As for butter versus margarine, I trust cows more than chemists. ~Joan Gussow

Bringing Back the Prairie

Ever since I worked in habitat restoration in Minnesota during college, I’ve had a love and respect for prairies. Most people do not realize that prairies are one of the most endangered ecosystems in the United States. Their plant, animal, fungi and insect diversity is pretty impressive. Additionally, they rely on fires to reproduce and thrive.  Two years ago, I decided I would create a mini-prairie in my backyard.

Then I got chickens.

For their first 8 months outside, I let the ladies free range in the backyard. It was good for them, but not for my prairie.  All of the native grasses and wildflowers I planted had been eaten and my backyard terraced area where the chimenea and hammock lived looked like a cratered moon surface. (Chickens LOVE to make little “holes” in which to roll and sit.)

Two weeks ago Andy helped build a smaller confined area for the chickens in the backyard. Now that the chickens are confined (but still have plenty of room to roam), I have a backyard again! Within a few days of the chickens’ absence, the grasses began to grow back. Sometime this month, when I get some free time (ha), I will trek over to my parent’s neighborhood where there are mounds of cedar trees that were cleared (for houses) and then mulched; they are left on the lot and generally up for the taking.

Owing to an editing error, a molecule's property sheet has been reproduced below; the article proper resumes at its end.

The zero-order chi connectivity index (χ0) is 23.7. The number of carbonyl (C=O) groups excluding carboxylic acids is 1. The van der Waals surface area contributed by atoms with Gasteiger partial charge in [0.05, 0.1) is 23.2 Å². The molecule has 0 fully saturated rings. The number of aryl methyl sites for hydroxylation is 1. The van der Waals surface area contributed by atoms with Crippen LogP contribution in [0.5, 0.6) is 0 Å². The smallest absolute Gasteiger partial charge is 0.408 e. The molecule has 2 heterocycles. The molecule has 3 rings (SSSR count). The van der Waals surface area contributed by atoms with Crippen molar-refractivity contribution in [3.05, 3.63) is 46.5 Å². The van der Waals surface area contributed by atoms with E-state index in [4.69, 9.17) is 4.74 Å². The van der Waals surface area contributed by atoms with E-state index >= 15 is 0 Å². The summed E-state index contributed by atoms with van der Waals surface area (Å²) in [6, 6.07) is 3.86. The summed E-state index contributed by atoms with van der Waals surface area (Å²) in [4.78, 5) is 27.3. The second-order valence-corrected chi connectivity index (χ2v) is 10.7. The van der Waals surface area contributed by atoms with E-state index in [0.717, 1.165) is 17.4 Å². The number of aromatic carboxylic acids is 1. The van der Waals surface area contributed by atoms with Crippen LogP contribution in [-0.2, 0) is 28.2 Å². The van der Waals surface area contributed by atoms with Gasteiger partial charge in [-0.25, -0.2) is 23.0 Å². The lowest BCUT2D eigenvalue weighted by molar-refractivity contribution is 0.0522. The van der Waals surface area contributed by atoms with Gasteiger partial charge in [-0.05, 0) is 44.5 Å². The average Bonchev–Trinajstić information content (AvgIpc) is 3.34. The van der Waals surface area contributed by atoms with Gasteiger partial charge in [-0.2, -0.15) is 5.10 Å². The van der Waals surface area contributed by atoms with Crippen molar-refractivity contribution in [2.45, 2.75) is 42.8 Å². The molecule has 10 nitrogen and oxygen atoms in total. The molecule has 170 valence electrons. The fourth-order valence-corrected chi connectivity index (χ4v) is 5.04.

Two years ago when I “designed” my backyard space and prairie, I hauled about 4 truckloads of cedar mulch to my backyard. The result was a beautiful backyard on a budget!

My backyard with hammock and Dino (both Bolivian) before landscaping and before chickens

My landscape guru friend, Greg, helping me

My finished backyard picture 1 (pre-chickens)

My finished backyard picture 2 (pre-chickens) with prairie in the background

Over the weekend, I sprinkled more native grass seeds. Today I sprinkled native wildflower seeds. Soon enough I will yet again have a [shady] prairie area with native grasses and flowers. I ordered all of them from my friend’s seed company, which is excellent. It’s called Native American Seed and is located in Junction, TX. Gorgeous area of the state, by the way.

Wildflower Shade mix

The grasses included in the “Shade Friendly” mix are: Purpletop, Inland Seaoats, Prairie Wildrye, Sideoats Grama, Virginia Wildrye, Plains Bristlegrass and Texas Wintergrass.

The flowers included in the “Shade Friendly Wildflower” mix are: Purple Coneflower (echinecea), Lanceleaf Coreopsis, Golden-Wave, Clasping Coneflower, Cutleaf Daisy, Drummond Phlox, Black-Eyed Susan, Scarlet Sage, Winecup, Butterfly Weed and Pigeonberry.

The chickens' new space

 

My backyard (post-chickens), prairie grasses starting to coming up in the background

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4 responses

  1. Yeah!! I want to line my new backyard with native prairie grass and flowers from Illinois. If your friend has a source in the Chicago-land area, avisame porfis!

    March 8, 2011 at 12:12 am

  2. Yeah!! I want to line my new backyard with native prairie grass and flowers from Illinois. If your friend has a source in the Chicago-land area, avisame porfis!

    Thanks for posting the before-and-after photos. It makes reading a blog much more pleasurable when there are so many captioned photos!

    March 8, 2011 at 12:13 am

    • I would check out seedsource.com–maybe they have seeds that would work all the way north? You could write and ask them.

      And yes, I before and after and step by step photos. Too much text = boring 🙂

      March 8, 2011 at 3:57 am

  3. Pingback: Chickens = lawn mower = good eggs « joyfulinthekitchengarden

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